This is the inaugural season of the school's hockey team, coached by Jamie Dougherty. The Pennsylvania Interscholastic Hockey League will include students from OLSH, Quigley Catholic, South Side Beaver, Avonworth and Cornell high schools. -- Linda Wilson Fuoco

Quigley Catholic

The high school in Baden enters its 47th year with enrollment in grades 9-12 at 147, two fewer than last year. The first full day of classes for students and faculty was Aug. 26.

Last year, 40 seniors graduated. All were accepted to colleges or universities, according to Michael Rubino, executive director of advancement.

Support from parents and alumni remains strong, and the next big fundraiser is the Oct. 11 Evening at Tiffany's Gala at the Club at Shadow Lakes in Hopewell. Last year's event raised $86,000. -- Linda Wilson Fuoco

Rhema Christian

The Moon school welcomed 213 students this year in K-8, the school's highest enrollment since 2004.

Among the technology upgrades are the introduction of iPads in the science lab for all students and an online keyboarding program so students can learn typing at home. Smart Boards are being used in grades 3-8, and parents can access lesson plans, check grades, and chart attendance and student behavior patterns with Web-based access.

The school has also developed an anti-bullying program with the theme "Love One Another." The program helps students learn to be good friends through classroom discussions and meetings. -- Bob Podurgiel

Robinson Township Christian

Classes started Aug. 28 at the Robinson school that emphasizes a model of instruction based on learning grammar, logical thinking, organization and rhetoric. It also features a Christian emphasis and works to develop a safe learning environment for the 90 plus students in the K-12 program, according to principal Art Broadwick. -- Bob Podugriel

St. Malachy

A new five-day, full-day preschool program for 3- and 4-year-olds has been added this year. It is so popular that there was a waiting list in June, said principal Janet Escovitz.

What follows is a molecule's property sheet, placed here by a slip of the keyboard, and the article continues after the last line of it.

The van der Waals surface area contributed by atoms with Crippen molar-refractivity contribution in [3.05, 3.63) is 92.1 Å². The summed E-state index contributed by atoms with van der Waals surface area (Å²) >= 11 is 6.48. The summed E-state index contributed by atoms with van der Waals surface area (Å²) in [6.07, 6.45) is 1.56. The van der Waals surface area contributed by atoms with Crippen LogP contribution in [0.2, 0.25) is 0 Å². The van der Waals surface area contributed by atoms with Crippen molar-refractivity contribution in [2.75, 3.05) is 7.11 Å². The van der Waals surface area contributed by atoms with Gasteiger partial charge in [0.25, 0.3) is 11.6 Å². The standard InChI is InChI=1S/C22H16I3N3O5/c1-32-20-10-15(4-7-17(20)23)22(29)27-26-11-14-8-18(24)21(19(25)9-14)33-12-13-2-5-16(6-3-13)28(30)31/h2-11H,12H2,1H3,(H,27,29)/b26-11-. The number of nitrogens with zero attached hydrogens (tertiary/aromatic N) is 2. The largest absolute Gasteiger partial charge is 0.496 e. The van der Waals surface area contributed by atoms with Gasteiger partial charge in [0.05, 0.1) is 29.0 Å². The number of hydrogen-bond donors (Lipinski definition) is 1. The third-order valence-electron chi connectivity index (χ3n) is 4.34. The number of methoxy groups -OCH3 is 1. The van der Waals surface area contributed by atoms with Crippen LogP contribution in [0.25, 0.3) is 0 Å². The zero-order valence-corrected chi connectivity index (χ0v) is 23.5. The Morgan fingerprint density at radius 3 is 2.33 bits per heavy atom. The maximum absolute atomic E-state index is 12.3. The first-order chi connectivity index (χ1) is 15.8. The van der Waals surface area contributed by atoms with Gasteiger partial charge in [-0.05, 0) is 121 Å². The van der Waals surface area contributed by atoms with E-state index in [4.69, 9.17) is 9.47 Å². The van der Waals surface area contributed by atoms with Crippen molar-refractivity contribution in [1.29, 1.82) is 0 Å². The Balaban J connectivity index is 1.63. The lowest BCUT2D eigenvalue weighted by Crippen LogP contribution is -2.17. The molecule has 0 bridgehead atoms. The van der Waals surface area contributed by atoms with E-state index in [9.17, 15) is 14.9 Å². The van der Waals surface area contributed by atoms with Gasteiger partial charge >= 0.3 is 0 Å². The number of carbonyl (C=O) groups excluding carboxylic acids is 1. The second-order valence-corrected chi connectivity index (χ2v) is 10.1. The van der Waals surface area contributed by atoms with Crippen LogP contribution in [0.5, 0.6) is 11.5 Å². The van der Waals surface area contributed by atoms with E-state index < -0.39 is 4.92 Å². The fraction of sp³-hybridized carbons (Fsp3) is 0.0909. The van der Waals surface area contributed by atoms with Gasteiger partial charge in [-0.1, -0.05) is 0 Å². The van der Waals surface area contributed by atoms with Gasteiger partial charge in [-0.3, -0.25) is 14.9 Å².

Twenty-three children are enrolled in the program. Parents can choose how many days their children will attend, and they can pick full day or half day, the principal said. There is a need and demand for the program, which offers early childhood education, she said.

In the past, the school in Kennedy had half-day sessions, two or three days per week for preschool students.

Enrollment this year is 165 students, kindergarten through eighth grade, which is stable, she said. The first full day of school was Aug. 26 and included the annual Boohoo Breakfast, where tissues and doughnuts were distributed to parents. -- Linda Wilson Fuoco

St. Margaret of Scotland

Students returned to their Catholic school in Green Tree to find a new lab with all new computers.

The PTG also replaced all of the tables in the cafeteria, and there is a new entrance door near the gymnasium. First day of school was Aug. 22 with enrollment at 282. -- Shannon Nass

SS Peter & Paul

Anew preschool has opened at the Catholic school in Beaver. The school is offering a program for 3-year-olds two days a week and one for 4- and 5-year-olds three days a week with half- or full-day options. There are 21 children enrolled.

Seventh- and eighth-grade students received new Google Chromebooks with e-books that they can access online.

"We're hoping that the technology we're bringing into the classroom helps our overall academic program," principal Cindy Baldrige said.

First day of school for students was Aug. 22 with enrollment at 143. -- Shannon Nass

St. Philip

St. Philip Catholic School in Crafton is stressing the importance of bullying prevention this year, in its Step in to Stop Bullying Program. Through classroom meetings, teachers work with students to report incidents of bullying so teachers can intervene and talk with parents to stop the bullying behavior.

The school has 368 students this year in grades K-8, and is incorporating the use of iPads in the classroom. Eighth-grade students are eligible to take advanced science and math classes at Bishop Canevin High School. -- Bob Podurgiel

St. John the Baptist

The Catholic school in Monaca welcomed a new principal, Patricia Thomas, this year.

A lot of renovations took place at the school over the summer, including new carpeting in the offices. Classrooms were updated as well with new technology including laptops, projectors and Smart Boards.

First day of school for students was Aug. 26 with enrollment at 139. -- Shannon Nass

education - neigh_west